Ron DeSantis Will Ask Legislature for $14 Million to Fight Red Tide

This week, Gov. Ron DeSantis announced his commitment to almost $14 million in the Fiscal Year 2022-2023 budget to continue Florida’s investment in combatting red tide.

This funding will support dedicated research efforts through the Florida Fish and Wildlife Conservation Commission (FWC) and Mote Marine Laboratory in addition to providing grants through the Department of Environmental Protection (DEP) for red tide cleanup. If this proposal is included in the budget, since 2019, $40 million has been invested in addressing red tide, from detection to mitigation.

“Since my first week in office, I have been focused on protecting Florida’s environment,” said DeSantis. “Not only do red tide blooms affect our coastal waterways, but impacts of blooms can also negatively impact businesses and decrease tourism. We will continue to proactively work with local partners to ensure Florida is at the forefront of innovative technologies to mitigate against harmful blooms.”

$4.8 million is included in the budget for the Center for Red Tide Research at the Fish and Wildlife Research Institute (FWRI). The center was created at the request of the Governor in 2019 to improve statewide red tide monitoring techniques and conduct research to better track, predict, and mitigate the effects of red tide on Florida communities. Since 2019, red tide sampling has increased by 68 percent and involves more than 60 partners across the state. Additionally, offshore sampling, where red tide originates, has doubled since 2019.

The Florida Red Tide Mitigation and Technology Development Initiative will receive $3 million to continue developing prevention, control, and mitigation technologies to decrease the impacts of red tide. Back in 2019, DeSantis signed Senate Bill 1552 to establish the Florida Red Tide Mitigation and Technology Development Initiative. The initiative is a partnership between FWC and the Mote Marine Laboratory and has an annual appropriation of $3 million for 6 years, totaling $18 million. Through this initiative, there are 25 projects currently underway, with some of the most promising having moved to field testing.

The Fiscal Year 2022-23 budget makes $20 million available for innovative technologies to combat harmful algal blooms and to support county governments in red tide cleanup efforts, with a minimum of $5 million dedicated to the red tide emergency grant program. These grants will support county governments with cleanup efforts in areas affected by red tide in order to mitigate the effects on visitors and residents in the affected areas. This $20 million investment will double the amount available in the current year’s budget.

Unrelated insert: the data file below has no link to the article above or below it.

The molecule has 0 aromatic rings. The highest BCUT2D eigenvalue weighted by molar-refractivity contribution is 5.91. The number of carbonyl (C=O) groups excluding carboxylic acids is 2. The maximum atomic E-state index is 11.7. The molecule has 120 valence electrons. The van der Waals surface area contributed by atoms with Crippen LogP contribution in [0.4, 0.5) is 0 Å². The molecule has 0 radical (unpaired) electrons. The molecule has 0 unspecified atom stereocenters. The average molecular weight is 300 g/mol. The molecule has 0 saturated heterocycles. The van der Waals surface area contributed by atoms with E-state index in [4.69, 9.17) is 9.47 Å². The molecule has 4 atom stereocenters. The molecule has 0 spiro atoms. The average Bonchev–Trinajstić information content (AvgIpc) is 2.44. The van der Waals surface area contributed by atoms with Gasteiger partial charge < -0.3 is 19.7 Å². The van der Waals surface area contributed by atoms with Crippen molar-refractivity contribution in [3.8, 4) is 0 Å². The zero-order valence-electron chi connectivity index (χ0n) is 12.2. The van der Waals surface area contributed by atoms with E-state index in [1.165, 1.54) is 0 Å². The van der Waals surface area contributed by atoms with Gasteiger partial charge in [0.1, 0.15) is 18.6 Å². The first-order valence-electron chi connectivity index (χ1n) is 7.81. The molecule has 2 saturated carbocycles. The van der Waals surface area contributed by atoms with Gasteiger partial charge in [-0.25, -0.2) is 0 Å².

The Fiscal Year 2022-23 budget also includes $1 million to the Department of Health to study the long-term effects of exposure to harmful algal bloom toxins, including red tide, on human health.

“Governor DeSantis continues to be a champion for conservation and the environment,” said FWC Chairman Rodney Barreto. “With the governor’s support, we’ve stepped up community science and volunteer networks, invested in automated monitoring technology, and improved our analytical capabilities.”

“The governor’s leadership along with that of the legislature, has enabled the state to launch this incredibly unique new Red Tide Mitigation Technology Development Initiative,” said Dr. Michael Crosby, the president and CEO of Mote Marine Laboratory and Aquarium. “This initiative is bringing together the best and brightest minds in science to utilize innovative approaches and technologies to determine the most effective and ecologically compatible methods for mitigating the adverse effects of red tide.”

“Under the governor’s leadership, the state is prioritizing the protection and preservation of Florida’s waterways by implementing sound, science-based solutions to current and future water quality challenges,” said DEP Secretary Shawn Hamilton. “We are focused on both short- and long-term strategies to combat harmful algal blooms, including expanding monitoring, assisting in cleanup efforts, and funding water quality projects. With the continued support of the funding included in the FY 2022-23 budget, DEP looks forward to working with our partners to further our ongoing efforts.”

“Florida’s lush natural resources are enjoyed by millions of visitors every year, and a foundational component of our tourism industry,” said Dana Young, the president and CEO of Visit Florida. “We sincerely appreciate the governor’s commitment to our environment and helping to protect what makes Florida such a special place to visit.”

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